Thursday Jan 19 2023

Will financial situation of new city govt in Karachi allow it to function?

Karachi Metropolitan Corporation — Twitter/@emnpk
Karachi Metropolitan Corporation — Twitter/@emnpk

  • Financial, administrative powers of elected KMC city council in question.
  • KMC city council’s structure to undergo some changes.
  • Each TMC will have its separate elected council.

After a long, chaotic hiatus, Karachi went to local government elections this past Sunday. Now the million-dollar question that has sprung up again is about the financial and administrative powers of the elected Karachi Metropolitan Corporation’s (KMC) city council.

During the month of June 2022, the Federal Board of Revenue’s Large Taxpayers Office (LTO), Karachi, surpassed the budgetary target fixed by the government at Rs170 billion by collecting a massive Rs196 billion. The LTO collected Rs146 billion excess amount, as it was assigned the target of Rs1.449 trillion for the fiscal year 2021-2022.

This time around, the KMC city council’s structure will undergo some changes, while the number of districts has also increased from six to seven. Moreover, the districts have been divided, in terms of authority and elections, into 25 town municipal corporations (TMCs), which further comprise different numbers of union committees (UCs).

Each TMC will have its separate elected council, which means that the city will have 25 TMCs’ elected councils, as opposed to the previous LG, in which it had six district municipal corporations’ (DMCs) elected councils.

The Sindh Local Government Act (SLGA), 2013, and its amendments in 2021 talk about the financial powers of the KMC’s city council. Section 96 of the SLGA 2013, talks about taxes to be levied.

The section, however, was amended in 2021, and now it states that where a tax, toll or fee is to be collected by the metropolitan corporation or municipal corporation and a TMC, the TMC will not levy such tax, toll or fee.

The Act said the metropolitan corporation will give a share of the taxes, rates, tolls or fees collected by it to the TMC in such proportion as maybe determined by the government. Schedule V of the LG Act talks about the taxes, rates, tolls and fees that are levied by the KMC. According to it, there is a fire tax, conservancy tax, drainage tax, fees on slaughtering animals, fees on conversion of land use all over the city, fees on licences, sanctions and permits granted by the KMC.

There are also market fees on land owned by the KMC, tolls on roads and bridges owned and maintained by the KMC, charged parking on the roads maintained by the KMC, tax on the installation of base transceiver station (BTS) towers, entertainment tax, advertisement tax from roads, bridges, underpasses etc., being maintained by the KMC, fire and building safety inspection fees, tax on marriage halls, clubs and cess on any taxes levied by the government.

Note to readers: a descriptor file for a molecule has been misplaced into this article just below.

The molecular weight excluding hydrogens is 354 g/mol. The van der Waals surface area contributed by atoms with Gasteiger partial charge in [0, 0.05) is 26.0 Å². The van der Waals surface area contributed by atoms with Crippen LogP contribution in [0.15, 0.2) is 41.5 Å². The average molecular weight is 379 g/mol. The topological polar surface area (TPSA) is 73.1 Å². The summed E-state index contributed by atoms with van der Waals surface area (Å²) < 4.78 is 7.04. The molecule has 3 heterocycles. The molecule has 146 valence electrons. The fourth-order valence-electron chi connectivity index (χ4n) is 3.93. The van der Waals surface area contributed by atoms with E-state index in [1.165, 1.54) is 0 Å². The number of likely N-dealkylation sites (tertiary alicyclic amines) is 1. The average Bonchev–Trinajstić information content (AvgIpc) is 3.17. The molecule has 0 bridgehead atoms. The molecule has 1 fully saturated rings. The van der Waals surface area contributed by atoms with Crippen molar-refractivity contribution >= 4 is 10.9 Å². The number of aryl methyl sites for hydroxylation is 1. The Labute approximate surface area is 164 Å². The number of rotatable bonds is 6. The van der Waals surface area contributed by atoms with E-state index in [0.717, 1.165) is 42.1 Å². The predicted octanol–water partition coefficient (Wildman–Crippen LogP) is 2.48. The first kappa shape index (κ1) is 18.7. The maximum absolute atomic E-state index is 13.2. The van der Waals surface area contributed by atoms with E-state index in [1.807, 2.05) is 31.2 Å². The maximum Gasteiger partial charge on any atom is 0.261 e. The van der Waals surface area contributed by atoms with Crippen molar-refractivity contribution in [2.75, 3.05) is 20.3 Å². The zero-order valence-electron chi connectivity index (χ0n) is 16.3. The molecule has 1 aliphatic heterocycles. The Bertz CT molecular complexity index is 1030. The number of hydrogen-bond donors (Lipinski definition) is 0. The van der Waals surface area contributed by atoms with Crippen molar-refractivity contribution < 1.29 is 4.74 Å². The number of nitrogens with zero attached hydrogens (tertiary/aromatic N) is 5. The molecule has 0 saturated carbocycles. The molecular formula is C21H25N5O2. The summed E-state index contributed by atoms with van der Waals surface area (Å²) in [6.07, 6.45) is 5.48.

Former city mayor Wasim Akhtar had earlier explained to The News that there is a fee on the conversion of land use all over the city, which is collected by the Sindh Building Control Authority (SBCA) but not shared with the KMC.

He mentioned that tolls on roads and bridges owned and maintained by the KMC cannot be collected by the corporation because the Sindh Transport Department does that. The former mayor lamented that BTS towers’ tax collection is done by the SBCA, and the entertainment tax is collected by the excise department of the provincial government. As for the cess, he had said the provincial government never gives the city council its due share.

There is an amount after tax collection that the federal government issues to the provinces, and the provinces are supposed to disburse that amount to the district and local governments through the Provincial Finance Commission (PFC). Since 2007, the PFC has not been issued to the LGs in Sindh.

It is mentioned in Chapter 12 of the SLGA 2013’s Section 3 that the PFC “may, before making recommendations, consult anybody or a person, and shall take into account the principles of population, backwardness, need and performance of a council”.

In the same Act, it has been laid down that the mayor of a metropolitan corporation and the chairman of a district council will be members of the PFC, along with the finance and LG ministers, and the finance and LG secretaries, two members of the provincial assembly and others. According to a 2007 notification from the Sindh Finance Department, the formula for the distribution of the PFC among the districts is on the basis of the 40 per cent of the district or town’s population, 35 per cent of its infrastructure, 10 per cent of its development needs, five per cent of its area and 10 per cent of its performance indicator, which means the revenue it has collected.

Speaking to The News earlier, the Muttahida Qaumi Movement-Pakistan's (MQM-P) Muhammad Hussain had explained that the Pakistan Peoples Party-led provincial government had never issued the PFC to the city government despite its mention in the SLGA 2013. He had said they want the PFC to be an independent body that distributed provincial funds adequately.

As for the Octroi Zila Tax (OZT), there is no mention of it in the SLGA 2013 or the SLGA 2021. The OZT is a tax that the federal government collects from the goods that enter or exit the premises of the city for the purpose of trade. The federal government collects it, and then transfers the proceeds to the provincial government.

The Sindh government never disbursed the due share of the OZT to the city government, according to Akhtar. He had said the provincial government was supposed to pay some Rs60 billion to the KMC and the DMCs in terms of their OZT share. Every year, there was a 15 per cent increase in the OZT collection that the provincial government never gave to the KMC and DMCs, he pointed out.

Originally published in The News